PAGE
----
Open access, open data, open source, and other open scholarship practices are growing in popularity and necessity. However, widespread adoption of these practices has not yet been achieved. One reason is that researchers are uncertain about how sharing their work will affect their careers. We review literature demonstrating that open research is associated with increases in citations, media attention, potential collaborators, job opportunities, and funding opportunities. These findings are evidence that open research practices bring significant benefits to researchers relative to more traditional closed practices.
- Peter Rodgers, eLife, United Kingdom
© 2016, McKiernan et al.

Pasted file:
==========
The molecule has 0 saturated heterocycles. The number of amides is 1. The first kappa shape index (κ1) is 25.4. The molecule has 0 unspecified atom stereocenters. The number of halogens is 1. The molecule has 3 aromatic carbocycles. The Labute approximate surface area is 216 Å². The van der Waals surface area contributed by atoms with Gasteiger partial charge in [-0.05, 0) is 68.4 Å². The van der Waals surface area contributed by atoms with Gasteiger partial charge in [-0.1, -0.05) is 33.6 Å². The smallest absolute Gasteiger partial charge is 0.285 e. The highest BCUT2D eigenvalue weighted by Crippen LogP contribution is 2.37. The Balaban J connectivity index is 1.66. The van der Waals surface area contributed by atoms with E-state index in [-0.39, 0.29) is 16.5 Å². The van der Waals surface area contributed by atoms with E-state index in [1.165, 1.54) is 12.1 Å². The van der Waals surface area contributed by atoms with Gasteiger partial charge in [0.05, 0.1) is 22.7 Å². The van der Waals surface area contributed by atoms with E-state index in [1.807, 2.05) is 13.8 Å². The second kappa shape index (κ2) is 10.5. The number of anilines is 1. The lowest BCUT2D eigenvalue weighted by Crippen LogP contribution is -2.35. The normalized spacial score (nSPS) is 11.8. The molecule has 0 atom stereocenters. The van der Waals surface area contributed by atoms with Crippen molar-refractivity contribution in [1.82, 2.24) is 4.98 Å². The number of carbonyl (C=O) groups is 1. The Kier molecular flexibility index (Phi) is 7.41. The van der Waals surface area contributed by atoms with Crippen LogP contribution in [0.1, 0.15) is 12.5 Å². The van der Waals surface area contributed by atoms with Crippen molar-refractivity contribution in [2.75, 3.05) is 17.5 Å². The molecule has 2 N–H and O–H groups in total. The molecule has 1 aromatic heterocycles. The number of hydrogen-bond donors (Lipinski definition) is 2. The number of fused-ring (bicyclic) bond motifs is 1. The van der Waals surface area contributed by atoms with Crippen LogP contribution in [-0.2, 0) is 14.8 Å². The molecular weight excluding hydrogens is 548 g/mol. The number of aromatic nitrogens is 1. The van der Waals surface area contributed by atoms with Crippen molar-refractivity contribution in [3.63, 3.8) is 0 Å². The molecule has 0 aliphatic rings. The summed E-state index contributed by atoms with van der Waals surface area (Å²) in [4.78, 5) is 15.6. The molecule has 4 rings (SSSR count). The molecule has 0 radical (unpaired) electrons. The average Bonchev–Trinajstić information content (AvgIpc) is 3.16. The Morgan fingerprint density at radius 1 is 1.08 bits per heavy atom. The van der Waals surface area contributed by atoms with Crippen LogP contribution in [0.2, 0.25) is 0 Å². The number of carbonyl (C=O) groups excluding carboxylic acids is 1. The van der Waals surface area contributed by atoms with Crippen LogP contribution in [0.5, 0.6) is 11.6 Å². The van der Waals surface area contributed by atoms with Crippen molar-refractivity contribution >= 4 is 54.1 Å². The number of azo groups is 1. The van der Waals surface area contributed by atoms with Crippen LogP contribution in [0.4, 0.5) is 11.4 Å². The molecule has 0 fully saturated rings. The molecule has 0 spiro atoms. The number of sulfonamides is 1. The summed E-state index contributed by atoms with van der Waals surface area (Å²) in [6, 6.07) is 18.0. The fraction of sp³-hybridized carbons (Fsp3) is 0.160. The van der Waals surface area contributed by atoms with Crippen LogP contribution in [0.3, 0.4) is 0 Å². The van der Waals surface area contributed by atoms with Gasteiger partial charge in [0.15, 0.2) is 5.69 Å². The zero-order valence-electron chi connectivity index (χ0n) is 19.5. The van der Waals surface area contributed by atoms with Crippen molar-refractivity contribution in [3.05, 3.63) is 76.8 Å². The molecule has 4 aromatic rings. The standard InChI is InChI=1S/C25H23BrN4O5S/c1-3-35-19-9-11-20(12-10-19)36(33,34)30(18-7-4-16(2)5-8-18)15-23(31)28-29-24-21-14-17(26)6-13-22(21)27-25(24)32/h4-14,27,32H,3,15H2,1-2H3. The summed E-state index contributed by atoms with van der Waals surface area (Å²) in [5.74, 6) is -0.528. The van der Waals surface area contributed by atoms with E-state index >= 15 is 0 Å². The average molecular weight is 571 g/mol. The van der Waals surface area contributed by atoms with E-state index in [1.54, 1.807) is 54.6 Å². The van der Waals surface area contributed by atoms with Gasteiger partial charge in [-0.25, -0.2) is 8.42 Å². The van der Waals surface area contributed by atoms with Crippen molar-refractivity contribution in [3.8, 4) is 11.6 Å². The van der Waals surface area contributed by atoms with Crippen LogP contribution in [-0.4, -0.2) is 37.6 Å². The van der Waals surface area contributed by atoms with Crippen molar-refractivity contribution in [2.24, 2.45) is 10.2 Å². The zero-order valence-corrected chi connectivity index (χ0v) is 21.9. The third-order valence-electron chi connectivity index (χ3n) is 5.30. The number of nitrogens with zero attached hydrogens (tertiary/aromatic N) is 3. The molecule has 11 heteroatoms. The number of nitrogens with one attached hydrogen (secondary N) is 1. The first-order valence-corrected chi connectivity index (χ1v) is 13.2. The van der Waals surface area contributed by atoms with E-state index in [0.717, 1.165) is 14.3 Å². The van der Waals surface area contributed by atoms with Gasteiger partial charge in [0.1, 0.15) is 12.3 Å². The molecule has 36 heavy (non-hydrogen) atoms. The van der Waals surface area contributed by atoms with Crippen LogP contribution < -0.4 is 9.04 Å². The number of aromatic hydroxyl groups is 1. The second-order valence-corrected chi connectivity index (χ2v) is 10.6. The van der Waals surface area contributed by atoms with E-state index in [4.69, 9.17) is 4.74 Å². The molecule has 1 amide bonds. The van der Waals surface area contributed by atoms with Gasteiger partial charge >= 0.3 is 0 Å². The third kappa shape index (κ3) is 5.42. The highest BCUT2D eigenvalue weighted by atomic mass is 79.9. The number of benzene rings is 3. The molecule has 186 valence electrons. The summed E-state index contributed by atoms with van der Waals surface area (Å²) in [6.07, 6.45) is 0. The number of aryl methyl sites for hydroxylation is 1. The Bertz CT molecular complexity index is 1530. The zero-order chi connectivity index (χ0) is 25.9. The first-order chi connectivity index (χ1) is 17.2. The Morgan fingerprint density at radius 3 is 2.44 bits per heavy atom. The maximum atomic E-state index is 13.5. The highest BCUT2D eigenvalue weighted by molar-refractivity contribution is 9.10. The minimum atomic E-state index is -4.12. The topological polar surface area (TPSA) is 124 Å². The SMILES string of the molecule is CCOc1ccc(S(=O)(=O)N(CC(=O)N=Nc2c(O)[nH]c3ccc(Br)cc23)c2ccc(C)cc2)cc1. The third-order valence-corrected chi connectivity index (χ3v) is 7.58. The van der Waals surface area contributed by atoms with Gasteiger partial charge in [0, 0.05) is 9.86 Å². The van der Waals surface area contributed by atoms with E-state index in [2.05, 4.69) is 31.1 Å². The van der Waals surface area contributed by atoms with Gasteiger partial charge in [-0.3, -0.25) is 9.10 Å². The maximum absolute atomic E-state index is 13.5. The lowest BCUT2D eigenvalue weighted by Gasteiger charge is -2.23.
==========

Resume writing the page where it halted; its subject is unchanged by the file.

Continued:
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Research careers are typically envisioned as a single path in which researchers start being one of a large number of researchers working under the guidance of one or more experienced scientists and, if they are successful, end with the individual leading their own research group and training future generations of scientists. Here we study the author contribution statements of published research papers in order to explore possible biases and disparities in career trajectories in science. We used Bayesian networks to train a prediction model based on a dataset of 70,694 publications from PLoS journals, which included 347,136 distinct authors and their associated contribution statements. This model was used to predict the contributions of 222,925 authors in 6,236,239 publications, and to apply a robust archetypal analysis to profile scientists across four career stages: junior, early-career, mid-career and late-career. All three of the archetypes we found - leader, specialized, and supporting - were encountered for early-career and mid-career researchers. Junior researchers displayed only two archetypes (specialized, and supporting), as did late-career researchers (leader and supporting). Scientists assigned to the leader and specialized archetypes tended to have longer careers than those assigned to the supporting archetype. We also observed consistent gender bias at all stages: the majority of male scientists belonged to the leader archetype, while the larger proportion of women belonged to the specialized archetype, especially for early-career and mid-career researchers.